For the 7th consecutive year, all four high schools in Glenbard District 87 have been named to the Washington Post’s list of America's Most Challenging High Schools. Approximately 12% of high schools nationally make the list. The list ranks schools through an index formula that uses the following ratio: the number of Advanced Placement, International Baccalaureate and Advanced International Certificate of Education tests given at a school each year, divided by the number of seniors who graduated that year.
In releasing the list, the Washington Post also notes the percentage of students who come from families that qualify for lunch subsidies and the percentage of graduates who passed at least one college-level test during their high school career.
Superintendent David Larson said, “Our instructors, staff and administrators believe all students can grow academically, and they instill this belief in students. They encourage all students to take Advanced Placement classes. We are preparing students to excel in higher education or the career of their choice. Experiencing college rigor in the supportive high school setting is so important. I am proud of our students for breaking out of their comfort zone and taking more rigorous classes. They understand that with hard work they can be successful in college and the workplace.”
Even with having more than doubled the number of students taking AP exams in the past 10 years, Glenbard District 87 students have maintained an above average passing rate on AP exams. Last year, Glenbard District 87’s AP passing rate was 72%, which exceeds the state and national averages of 62% and 58%, respectively. “This is a testament to students’ hard work and the support of their teachers and families.”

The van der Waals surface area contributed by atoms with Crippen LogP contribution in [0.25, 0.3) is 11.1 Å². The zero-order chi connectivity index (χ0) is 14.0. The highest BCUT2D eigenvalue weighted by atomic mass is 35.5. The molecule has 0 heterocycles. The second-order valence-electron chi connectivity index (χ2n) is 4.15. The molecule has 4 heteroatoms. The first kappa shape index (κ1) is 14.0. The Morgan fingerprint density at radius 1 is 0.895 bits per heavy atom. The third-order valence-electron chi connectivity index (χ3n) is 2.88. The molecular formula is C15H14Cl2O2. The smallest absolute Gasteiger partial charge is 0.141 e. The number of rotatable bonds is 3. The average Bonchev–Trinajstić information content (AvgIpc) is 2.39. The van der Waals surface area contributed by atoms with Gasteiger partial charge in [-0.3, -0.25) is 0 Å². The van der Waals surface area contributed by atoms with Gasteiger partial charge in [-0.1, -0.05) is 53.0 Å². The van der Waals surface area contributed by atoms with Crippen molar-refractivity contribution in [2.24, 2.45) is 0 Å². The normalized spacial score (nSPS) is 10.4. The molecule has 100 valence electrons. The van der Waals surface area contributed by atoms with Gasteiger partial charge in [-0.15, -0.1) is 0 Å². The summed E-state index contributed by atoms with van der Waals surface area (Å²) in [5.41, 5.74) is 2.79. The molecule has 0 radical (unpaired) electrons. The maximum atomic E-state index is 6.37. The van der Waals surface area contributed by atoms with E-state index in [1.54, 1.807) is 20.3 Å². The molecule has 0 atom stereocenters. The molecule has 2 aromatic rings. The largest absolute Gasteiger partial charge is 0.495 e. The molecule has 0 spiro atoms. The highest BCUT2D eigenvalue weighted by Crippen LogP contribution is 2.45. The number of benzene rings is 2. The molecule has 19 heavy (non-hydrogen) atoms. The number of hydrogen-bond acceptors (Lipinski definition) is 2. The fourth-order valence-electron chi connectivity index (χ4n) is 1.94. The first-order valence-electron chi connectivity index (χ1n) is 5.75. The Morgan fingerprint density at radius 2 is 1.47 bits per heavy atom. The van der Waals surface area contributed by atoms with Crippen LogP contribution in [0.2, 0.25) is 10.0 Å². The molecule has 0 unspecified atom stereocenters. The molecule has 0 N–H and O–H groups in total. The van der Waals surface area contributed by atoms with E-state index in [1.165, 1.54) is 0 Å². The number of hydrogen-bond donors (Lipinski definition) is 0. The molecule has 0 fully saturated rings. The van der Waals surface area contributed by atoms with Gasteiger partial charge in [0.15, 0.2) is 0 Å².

Through a partnership with Equal Opportunity Schools, Glenbard District 87 also has seen an increase in the number of traditionally under-represented students taking Advanced Placement classes. Glenbard South High School has earned national recognition for closing its enrollment gap, joining less than 1% of high schools nationally that have closed their gap. Glenbard South is one of only three high schools in Illinois to close its AP enrollment gap, and Glenbard District 87’s other three schools are on track to do the same.
Out of approximately 682 public high schools and 146 nonpublic high schools in Illinois, 78 Illinois high schools were named to the Washington Post’s list. The following is where Glenbard high schools appear in the 2017 Illinois ranking of high schools on the Washington Post’s list:
- Glenbard West #12
- Glenbard South #30
- Glenbard North #54
- Glenbard East #60
Superintendent David Larson (left) & Board of Education President Rich Heim (right)
congratulate (from left) Glenbard North Principal John Mensik, Glenbard South Principal Sandra Coughlin,
Glenbard West Principal Peter Monaghan and Glenbard East Principal Shahe Bagdasarian.